Operating vs Non-Operating Income

02/20/2020 1:50 PMUncategorized

I love being able to pull useful business advice from financial records and reports.

However, the trick to getting good reports is making sure that the data is organized correctly. One recurring problem I see that muddies the waters is a lack of division between operating revenue and non-operating revenue.

Let’s take a quick second to clarify what revenue is and isn’t:

  • It’s the number on the tip-top of your P+L report
  • It doesn’t factor in your expenses
  • And it’s not the same thing as profit (Profit = Revenue – Expenses)

Essentially, “revenue” is the word we use for talking about all the money coming in the door.

But it isn’t as simple as “just” client payments.

From there, revenue gets broken down into two types: the operating and the non-operating (or “other”) type.

Operating revenue comes from the regular money-making activities of your business; and non-operating revenue is pretty much the opposite – money that came from irregular or infrequent activities that aren’t core to your business. (Can you see how that might matter for future business strategies?)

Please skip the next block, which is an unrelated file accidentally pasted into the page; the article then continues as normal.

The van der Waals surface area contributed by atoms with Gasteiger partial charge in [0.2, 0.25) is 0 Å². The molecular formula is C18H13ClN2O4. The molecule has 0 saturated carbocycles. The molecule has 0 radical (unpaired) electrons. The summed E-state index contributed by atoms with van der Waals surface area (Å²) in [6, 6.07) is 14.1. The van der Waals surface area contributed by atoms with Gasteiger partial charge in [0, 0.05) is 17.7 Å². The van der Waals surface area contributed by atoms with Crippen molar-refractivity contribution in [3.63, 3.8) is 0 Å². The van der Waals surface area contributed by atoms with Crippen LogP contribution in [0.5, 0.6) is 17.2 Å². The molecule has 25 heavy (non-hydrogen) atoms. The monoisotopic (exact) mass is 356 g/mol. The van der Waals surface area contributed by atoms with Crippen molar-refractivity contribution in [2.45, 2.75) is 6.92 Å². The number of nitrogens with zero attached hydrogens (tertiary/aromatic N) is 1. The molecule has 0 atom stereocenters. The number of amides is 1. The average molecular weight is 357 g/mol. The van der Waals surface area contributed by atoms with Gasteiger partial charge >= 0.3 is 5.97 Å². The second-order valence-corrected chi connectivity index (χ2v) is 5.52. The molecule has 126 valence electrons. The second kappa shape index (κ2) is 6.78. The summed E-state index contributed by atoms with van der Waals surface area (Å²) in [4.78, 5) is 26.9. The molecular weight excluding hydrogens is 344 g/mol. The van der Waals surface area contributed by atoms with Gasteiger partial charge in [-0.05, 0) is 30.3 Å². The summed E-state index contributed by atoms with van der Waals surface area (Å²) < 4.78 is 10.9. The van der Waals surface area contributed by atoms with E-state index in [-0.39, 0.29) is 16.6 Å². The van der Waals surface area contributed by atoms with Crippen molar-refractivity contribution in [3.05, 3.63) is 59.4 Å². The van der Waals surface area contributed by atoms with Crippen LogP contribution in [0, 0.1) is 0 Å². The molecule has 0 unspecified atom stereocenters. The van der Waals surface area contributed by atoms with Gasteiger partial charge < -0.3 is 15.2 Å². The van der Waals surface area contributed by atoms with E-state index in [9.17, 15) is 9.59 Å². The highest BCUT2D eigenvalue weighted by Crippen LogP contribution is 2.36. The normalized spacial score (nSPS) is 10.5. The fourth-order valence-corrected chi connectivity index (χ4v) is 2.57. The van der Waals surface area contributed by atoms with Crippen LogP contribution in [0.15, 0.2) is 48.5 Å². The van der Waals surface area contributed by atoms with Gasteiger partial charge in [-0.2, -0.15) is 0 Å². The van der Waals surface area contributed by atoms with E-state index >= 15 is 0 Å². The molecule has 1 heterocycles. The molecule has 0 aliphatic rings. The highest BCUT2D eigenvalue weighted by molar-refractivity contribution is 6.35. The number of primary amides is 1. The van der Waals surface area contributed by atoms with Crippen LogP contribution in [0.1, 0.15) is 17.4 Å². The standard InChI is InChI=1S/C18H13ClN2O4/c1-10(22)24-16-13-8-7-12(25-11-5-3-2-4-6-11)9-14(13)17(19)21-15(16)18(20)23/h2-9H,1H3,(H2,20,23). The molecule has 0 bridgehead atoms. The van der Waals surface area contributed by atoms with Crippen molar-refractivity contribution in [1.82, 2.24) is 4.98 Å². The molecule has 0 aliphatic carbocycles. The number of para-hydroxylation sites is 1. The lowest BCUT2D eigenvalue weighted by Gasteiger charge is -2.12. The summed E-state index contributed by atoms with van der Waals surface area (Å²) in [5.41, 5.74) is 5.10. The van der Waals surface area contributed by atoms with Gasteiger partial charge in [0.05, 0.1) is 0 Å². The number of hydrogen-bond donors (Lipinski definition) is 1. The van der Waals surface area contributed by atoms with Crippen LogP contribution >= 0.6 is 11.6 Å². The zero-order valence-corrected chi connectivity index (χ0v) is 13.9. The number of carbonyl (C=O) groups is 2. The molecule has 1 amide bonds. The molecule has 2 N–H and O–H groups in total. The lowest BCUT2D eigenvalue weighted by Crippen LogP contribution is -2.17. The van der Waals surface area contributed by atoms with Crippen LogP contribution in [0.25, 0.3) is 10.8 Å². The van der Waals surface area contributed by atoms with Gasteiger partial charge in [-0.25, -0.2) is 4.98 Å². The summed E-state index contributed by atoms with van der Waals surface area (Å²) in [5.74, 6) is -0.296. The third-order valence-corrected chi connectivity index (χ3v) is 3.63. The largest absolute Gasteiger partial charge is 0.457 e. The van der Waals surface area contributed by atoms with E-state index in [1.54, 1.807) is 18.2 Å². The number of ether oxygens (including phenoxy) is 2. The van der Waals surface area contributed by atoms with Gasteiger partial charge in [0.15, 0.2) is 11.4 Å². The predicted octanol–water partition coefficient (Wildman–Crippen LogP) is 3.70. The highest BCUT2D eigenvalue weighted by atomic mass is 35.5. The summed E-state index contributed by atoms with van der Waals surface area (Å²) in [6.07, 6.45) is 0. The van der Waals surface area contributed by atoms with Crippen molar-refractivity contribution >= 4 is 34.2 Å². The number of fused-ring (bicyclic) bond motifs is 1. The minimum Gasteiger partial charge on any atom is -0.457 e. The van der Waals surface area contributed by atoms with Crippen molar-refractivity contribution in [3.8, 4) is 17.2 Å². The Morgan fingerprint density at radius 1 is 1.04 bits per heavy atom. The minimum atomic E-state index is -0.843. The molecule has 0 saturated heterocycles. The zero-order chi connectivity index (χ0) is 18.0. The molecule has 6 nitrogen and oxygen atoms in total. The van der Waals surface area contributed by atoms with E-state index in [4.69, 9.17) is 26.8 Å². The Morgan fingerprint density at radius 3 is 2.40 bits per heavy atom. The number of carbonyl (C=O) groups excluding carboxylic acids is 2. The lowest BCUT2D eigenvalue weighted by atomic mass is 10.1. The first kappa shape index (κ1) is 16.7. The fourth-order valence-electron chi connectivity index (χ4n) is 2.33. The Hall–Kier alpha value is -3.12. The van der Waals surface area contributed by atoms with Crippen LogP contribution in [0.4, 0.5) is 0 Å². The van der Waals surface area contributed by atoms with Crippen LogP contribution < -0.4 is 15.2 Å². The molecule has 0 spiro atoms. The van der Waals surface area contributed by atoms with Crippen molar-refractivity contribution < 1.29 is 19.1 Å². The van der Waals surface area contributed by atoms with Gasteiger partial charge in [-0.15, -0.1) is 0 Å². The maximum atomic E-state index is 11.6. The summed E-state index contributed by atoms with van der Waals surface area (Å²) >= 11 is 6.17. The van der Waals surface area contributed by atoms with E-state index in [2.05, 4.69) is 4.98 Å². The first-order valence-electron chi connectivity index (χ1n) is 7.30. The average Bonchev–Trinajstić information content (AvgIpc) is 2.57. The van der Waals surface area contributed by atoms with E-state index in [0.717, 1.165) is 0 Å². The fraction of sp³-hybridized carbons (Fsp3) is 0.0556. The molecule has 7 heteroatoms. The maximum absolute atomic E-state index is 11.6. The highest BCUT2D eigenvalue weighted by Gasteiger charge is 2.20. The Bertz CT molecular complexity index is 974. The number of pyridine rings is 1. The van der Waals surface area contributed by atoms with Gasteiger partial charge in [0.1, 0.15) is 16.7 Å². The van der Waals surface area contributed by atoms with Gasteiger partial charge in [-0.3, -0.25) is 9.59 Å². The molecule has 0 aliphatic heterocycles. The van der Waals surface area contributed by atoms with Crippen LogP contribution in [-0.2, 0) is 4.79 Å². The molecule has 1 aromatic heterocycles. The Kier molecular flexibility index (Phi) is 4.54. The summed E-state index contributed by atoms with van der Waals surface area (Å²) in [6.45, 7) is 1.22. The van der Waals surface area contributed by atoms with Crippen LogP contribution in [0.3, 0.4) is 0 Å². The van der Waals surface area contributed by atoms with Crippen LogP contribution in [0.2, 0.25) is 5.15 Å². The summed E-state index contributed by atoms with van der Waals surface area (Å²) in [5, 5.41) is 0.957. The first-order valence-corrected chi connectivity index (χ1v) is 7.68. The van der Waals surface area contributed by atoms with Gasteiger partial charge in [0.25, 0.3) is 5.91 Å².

Pretty straight-forward, but just for abundant clarity, here’s a few examples of both:

Operating revenue:

  • Sales of goods and/or services 
  • 3rd parties Licensing or Hosting
  • Interest earned on loans issued, late fees charged

Non-operating (“other”) revenue:

  • Interest earned by your bank account
  • Interest earned on company investments
  • Lawsuit proceeds
  • Rent revenue (if you aren’t a landlord)
  • Sale of an asset (like a building)

Maybe you look at your reports and your third quarter revenue was off the charts. You may start to get excited, trying to figure out how to replicate that success – until you realize that was the month you finally sold the old company building. It was an anomaly that had nothing to do with your day-to-day business activities.

Keeping non-operating revenue separate from your operating revenue is vital for strategic forecasting – if you want to make smart predictions and changes on your sales strategy for next year, you need to make sure you only factor in the money that comes from your operating revenue.

You still need to track the non-operating revenue (of course), but keeping it separate will really increase the accuracy and helpfulness of the rest of your financial reports.

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